"The parties agree that if any controversy or claim shall arise out of this agreement or the breach thereof and either party shall request that the matter shall be settled by arbitration, the matter shall be settled exclusively by arbitration in accordance with the rules then obtaining of the International Chamber of Commerce, Paris, France, by a single arbitrator, if the parties shall agree upon one, or by one arbitrator appointed by each party and a third arbitrator appointed by the other arbitrators. In case of any failure of a party to make an appointment referred to above within four weeks after notice of the controversy, such appointment shall be made by said Chamber. All arbitration proceedings shall be held in Paris, France, and each party agrees to comply in all respects with any award made in any such proceeding and to the entry of a judgment in any jurisdiction upon any award rendered in such proceeding. The law of the State of Illinois, U.S.A. shall apply to and govern this agreement, its interpretation and performance."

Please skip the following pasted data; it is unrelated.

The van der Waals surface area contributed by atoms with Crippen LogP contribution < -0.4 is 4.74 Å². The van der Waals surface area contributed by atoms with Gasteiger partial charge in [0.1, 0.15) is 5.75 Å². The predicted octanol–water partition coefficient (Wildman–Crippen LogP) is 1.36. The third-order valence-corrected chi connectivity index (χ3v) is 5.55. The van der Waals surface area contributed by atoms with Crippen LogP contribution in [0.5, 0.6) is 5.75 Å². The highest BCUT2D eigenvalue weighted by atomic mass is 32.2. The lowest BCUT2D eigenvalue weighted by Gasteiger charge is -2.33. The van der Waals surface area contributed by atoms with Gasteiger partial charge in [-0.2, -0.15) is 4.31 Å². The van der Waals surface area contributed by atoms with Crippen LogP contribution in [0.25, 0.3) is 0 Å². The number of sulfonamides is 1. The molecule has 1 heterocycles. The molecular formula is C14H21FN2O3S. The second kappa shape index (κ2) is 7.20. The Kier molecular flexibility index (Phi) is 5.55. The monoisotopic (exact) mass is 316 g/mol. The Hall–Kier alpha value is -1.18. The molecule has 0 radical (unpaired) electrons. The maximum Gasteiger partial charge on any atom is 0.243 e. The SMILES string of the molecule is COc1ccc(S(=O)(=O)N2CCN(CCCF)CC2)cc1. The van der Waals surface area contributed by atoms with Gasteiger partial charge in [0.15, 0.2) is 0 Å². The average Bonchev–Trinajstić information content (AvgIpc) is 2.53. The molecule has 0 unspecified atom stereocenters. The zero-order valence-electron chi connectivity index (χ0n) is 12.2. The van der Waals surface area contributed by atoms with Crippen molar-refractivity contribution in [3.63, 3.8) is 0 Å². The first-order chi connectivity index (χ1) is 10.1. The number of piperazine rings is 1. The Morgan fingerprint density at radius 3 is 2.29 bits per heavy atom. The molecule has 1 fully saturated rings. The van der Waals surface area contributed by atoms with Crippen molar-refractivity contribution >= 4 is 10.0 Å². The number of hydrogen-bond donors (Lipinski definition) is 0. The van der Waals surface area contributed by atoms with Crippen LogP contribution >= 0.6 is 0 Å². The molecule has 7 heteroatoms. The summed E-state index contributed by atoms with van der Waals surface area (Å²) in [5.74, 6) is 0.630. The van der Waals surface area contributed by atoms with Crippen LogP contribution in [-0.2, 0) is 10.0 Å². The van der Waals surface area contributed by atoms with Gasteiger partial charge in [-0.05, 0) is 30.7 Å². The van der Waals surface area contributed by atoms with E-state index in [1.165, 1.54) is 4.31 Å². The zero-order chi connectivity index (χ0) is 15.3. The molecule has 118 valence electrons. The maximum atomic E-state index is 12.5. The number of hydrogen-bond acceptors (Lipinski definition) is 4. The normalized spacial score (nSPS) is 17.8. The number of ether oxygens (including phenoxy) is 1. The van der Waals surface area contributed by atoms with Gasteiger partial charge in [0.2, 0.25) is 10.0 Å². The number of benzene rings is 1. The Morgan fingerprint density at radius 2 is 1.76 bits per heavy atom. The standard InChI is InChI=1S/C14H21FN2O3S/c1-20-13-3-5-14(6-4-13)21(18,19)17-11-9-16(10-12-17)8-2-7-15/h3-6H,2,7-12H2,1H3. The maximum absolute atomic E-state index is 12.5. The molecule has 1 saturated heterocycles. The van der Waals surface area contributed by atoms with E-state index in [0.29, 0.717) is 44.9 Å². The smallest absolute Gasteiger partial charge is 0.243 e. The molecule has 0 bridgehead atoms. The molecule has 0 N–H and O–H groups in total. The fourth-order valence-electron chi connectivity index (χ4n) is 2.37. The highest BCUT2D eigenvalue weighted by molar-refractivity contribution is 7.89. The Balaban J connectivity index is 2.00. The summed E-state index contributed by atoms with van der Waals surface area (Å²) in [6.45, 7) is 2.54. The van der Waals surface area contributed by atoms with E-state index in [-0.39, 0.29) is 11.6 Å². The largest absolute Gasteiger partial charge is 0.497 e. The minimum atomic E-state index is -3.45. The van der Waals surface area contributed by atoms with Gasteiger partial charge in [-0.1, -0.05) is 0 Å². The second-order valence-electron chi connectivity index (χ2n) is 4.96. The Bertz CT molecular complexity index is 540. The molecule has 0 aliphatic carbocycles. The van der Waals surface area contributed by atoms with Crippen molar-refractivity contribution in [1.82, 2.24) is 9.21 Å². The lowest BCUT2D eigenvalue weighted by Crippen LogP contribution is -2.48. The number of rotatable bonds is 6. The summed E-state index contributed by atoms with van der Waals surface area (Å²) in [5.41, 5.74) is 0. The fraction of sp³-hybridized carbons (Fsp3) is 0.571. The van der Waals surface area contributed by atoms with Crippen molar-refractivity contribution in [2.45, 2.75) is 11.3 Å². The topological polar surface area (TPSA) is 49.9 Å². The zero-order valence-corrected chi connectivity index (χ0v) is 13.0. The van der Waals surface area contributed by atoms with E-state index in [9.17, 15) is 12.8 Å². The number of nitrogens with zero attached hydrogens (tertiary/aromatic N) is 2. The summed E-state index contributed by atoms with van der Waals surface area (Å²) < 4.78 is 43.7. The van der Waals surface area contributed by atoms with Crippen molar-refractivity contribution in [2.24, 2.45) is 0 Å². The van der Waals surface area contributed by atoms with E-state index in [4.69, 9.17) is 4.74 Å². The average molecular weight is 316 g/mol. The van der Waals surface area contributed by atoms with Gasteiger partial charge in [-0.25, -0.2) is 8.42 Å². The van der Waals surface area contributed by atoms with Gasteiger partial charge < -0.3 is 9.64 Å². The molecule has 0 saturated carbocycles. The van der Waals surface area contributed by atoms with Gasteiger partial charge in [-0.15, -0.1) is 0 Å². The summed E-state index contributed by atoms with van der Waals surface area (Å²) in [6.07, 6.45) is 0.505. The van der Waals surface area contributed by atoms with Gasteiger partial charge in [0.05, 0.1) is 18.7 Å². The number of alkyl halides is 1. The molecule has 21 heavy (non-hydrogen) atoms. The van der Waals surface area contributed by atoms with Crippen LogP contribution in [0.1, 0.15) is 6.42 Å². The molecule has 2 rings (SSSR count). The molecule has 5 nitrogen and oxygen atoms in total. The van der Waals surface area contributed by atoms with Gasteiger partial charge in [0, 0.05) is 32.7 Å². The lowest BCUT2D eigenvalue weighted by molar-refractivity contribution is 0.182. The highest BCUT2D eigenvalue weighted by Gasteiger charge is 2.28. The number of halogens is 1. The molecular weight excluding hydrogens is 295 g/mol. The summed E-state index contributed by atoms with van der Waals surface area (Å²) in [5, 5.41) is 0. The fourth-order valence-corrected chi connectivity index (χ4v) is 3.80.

The agreement provided that as to the acquisition of FLS that:
"The parties agree that if any controversy or claim shall arise out of this agreement or the breach thereof, the matter shall be settled exclusively by arbitration in accordance with the rules then obtaining of the International Chamber of Commerce, Paris, France, by a single arbitrator, if the
parties shall agree upon one, or by one arbitrator appointed by each party and a third arbitrator appointed by the other arbitrators. In case of any failure of a party to make an appointment referred to above within four (4) weeks after notice of the controversy, such appointment shall be made by said Chamber. Unless otherwise agreed, all arbitration proceedings shall be held in Paris, France, and each party agrees to comply in all respects with any award made in any such proceeding and to the entry of a judgment in any jurisdiction upon any award rendered in such proceeding. The laws of the State of Illinois, U.S.A. shall apply to and govern this agreement, its interpretation and performance."